The researchers write, 'We acknowledge factors such as genetic predisposition and inflammation influence enthesophyte growth. We think we'll put the smartphone down and, you know, maybe take a walk outside.
When people tilt their heads forward to look at a small screen, weight shifts from the spine to the muscles at the back of the head. And a deeper study into the matter is likely to keep surprising us with astonishing results.
The bone spurs themselves aren't a threat, but rather a "portent of something nasty going on elsewhere, a sign that the head and neck are not in the proper configuration", study co-author Mark Sayers, an associate professor of biomechanics, told the Post.
The researchers looked at over 21,000 records of knees spanning 150 years from over 27 countries. Two Australian researchers say they have found enlargements, or bone spurs in that region, anywhere from one-third of an inch to more than an inch long. The more looking down, and spending time on your smartphone, the more faster the growth of the hone. A new study has found that incessant phone checkers are sprouting "horn like spikes", or "bone spurs" from the back of their skulls due to the amount of time they spend with their head titled forward, while they stare down at their phone.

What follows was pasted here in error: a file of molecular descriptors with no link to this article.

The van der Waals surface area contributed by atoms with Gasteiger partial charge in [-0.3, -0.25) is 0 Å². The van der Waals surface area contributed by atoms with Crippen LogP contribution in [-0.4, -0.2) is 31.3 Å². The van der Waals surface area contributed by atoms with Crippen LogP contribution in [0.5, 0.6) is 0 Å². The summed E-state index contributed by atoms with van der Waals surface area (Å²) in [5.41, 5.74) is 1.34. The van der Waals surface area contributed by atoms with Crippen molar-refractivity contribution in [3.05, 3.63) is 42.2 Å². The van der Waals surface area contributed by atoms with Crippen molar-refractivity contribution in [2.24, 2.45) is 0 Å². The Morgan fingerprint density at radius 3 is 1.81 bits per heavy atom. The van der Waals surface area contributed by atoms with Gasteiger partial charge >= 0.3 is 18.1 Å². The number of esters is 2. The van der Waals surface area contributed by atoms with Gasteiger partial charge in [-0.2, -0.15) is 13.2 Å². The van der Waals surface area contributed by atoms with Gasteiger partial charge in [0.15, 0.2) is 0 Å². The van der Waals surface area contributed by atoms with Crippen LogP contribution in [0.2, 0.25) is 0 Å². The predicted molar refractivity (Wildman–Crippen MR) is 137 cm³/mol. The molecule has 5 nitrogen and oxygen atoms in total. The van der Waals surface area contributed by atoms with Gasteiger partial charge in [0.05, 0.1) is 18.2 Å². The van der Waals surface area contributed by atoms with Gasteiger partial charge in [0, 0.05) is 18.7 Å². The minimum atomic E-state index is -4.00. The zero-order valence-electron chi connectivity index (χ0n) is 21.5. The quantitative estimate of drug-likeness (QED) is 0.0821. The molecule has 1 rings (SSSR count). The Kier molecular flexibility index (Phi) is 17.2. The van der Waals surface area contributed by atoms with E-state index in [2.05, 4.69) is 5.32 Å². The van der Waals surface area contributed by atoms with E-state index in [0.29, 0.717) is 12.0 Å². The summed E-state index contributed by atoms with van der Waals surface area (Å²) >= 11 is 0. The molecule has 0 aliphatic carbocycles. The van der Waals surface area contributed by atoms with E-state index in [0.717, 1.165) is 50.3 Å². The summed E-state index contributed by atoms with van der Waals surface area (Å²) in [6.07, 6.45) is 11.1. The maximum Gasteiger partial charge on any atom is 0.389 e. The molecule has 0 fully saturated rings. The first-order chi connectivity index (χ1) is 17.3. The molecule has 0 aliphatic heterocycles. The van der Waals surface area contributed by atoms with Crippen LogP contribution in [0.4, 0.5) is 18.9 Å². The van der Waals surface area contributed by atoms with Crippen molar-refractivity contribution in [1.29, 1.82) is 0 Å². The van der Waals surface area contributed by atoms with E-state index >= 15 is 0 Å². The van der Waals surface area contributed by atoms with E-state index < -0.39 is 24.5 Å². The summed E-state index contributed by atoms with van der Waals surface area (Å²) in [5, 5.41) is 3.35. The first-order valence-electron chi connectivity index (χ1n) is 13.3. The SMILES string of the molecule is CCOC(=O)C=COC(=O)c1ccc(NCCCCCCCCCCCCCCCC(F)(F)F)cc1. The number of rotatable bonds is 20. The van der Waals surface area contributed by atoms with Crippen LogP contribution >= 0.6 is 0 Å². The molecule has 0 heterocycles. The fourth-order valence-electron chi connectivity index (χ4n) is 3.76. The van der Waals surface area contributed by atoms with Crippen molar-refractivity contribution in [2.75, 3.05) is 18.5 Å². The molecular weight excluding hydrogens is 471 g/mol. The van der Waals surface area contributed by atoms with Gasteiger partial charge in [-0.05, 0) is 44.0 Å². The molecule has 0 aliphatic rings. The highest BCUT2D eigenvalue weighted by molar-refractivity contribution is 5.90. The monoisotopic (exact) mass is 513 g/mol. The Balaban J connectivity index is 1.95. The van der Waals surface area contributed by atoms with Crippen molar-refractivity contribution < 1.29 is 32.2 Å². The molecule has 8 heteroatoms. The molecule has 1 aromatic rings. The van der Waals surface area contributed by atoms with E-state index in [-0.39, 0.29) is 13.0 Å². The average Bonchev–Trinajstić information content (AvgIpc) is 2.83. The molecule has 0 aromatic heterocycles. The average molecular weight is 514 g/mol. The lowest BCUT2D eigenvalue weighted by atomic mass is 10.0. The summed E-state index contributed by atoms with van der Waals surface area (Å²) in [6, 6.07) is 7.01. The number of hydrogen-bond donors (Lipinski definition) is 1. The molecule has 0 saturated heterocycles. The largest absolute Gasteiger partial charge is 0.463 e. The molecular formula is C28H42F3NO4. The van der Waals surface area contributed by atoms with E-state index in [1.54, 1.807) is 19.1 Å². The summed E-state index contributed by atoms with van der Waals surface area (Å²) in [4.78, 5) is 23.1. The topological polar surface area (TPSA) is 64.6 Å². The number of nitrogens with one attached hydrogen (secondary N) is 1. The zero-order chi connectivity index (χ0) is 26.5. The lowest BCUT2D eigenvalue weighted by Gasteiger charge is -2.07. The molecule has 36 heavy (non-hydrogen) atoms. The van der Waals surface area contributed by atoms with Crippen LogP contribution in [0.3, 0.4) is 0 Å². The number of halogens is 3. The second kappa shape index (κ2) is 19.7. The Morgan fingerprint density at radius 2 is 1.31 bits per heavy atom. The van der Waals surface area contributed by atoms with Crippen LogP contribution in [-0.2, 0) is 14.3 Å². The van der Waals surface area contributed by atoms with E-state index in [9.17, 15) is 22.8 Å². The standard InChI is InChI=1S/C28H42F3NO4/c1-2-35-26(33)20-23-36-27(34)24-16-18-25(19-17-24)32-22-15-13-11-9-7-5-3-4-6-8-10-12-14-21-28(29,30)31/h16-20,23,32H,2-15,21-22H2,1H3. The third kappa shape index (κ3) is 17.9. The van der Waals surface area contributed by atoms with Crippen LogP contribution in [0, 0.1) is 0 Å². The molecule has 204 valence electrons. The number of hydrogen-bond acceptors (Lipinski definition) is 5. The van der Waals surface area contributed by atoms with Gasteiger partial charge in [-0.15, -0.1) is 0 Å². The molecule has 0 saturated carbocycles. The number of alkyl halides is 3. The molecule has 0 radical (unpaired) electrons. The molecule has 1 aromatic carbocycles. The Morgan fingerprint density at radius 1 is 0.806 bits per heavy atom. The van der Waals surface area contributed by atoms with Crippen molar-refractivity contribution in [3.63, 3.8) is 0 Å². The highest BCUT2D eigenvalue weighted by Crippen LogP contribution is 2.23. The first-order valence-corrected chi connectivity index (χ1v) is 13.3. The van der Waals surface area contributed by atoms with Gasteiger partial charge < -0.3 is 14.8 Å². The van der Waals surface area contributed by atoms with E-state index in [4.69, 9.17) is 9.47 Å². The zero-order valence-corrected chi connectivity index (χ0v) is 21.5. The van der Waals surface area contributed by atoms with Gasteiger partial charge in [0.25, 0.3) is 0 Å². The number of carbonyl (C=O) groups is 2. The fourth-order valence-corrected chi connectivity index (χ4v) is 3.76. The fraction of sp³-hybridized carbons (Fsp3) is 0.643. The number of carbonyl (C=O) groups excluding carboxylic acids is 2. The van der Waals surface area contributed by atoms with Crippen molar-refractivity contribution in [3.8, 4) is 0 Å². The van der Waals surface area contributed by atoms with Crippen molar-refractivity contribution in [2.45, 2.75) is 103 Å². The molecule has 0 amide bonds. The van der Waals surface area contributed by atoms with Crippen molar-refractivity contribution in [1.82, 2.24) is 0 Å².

"The weight transfer that causes the buildup can be compared to the way the skin thickens into a callus as a response to pressure or abrasion", The Washington Post reported.
It sounds like a insane tabloid headline-humans are growing little horns in the back of their skulls.
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Professors at University of the Sunshine Coast in Queensland, Australia, have seen an increasing number in young people with the bony growths at the bottom of their skulls.
To be exact, this indicates a shift in the posture of the body in young people.
Technology hasn't just changed humans psychologically, but according to a new study, our smartphones are also changing us physiologically as well. What is more interesting is that the actual study was released previous year but it is getting fresh attention now. It's throwing the body out of whack, resulting in the formation of what's been variously described in coverage as bone spurs, phone bones, a bird's beak, and head horns.
According to Shahar, the findings present an early warning of the risk of bone and joint damage arising from bad posture and highlight the need for preventive intervention related to device-based posture problems.
Even the paper's authors aren't terribly concerned by the "horns" themselves, though they may be associated with head, neck and back pain.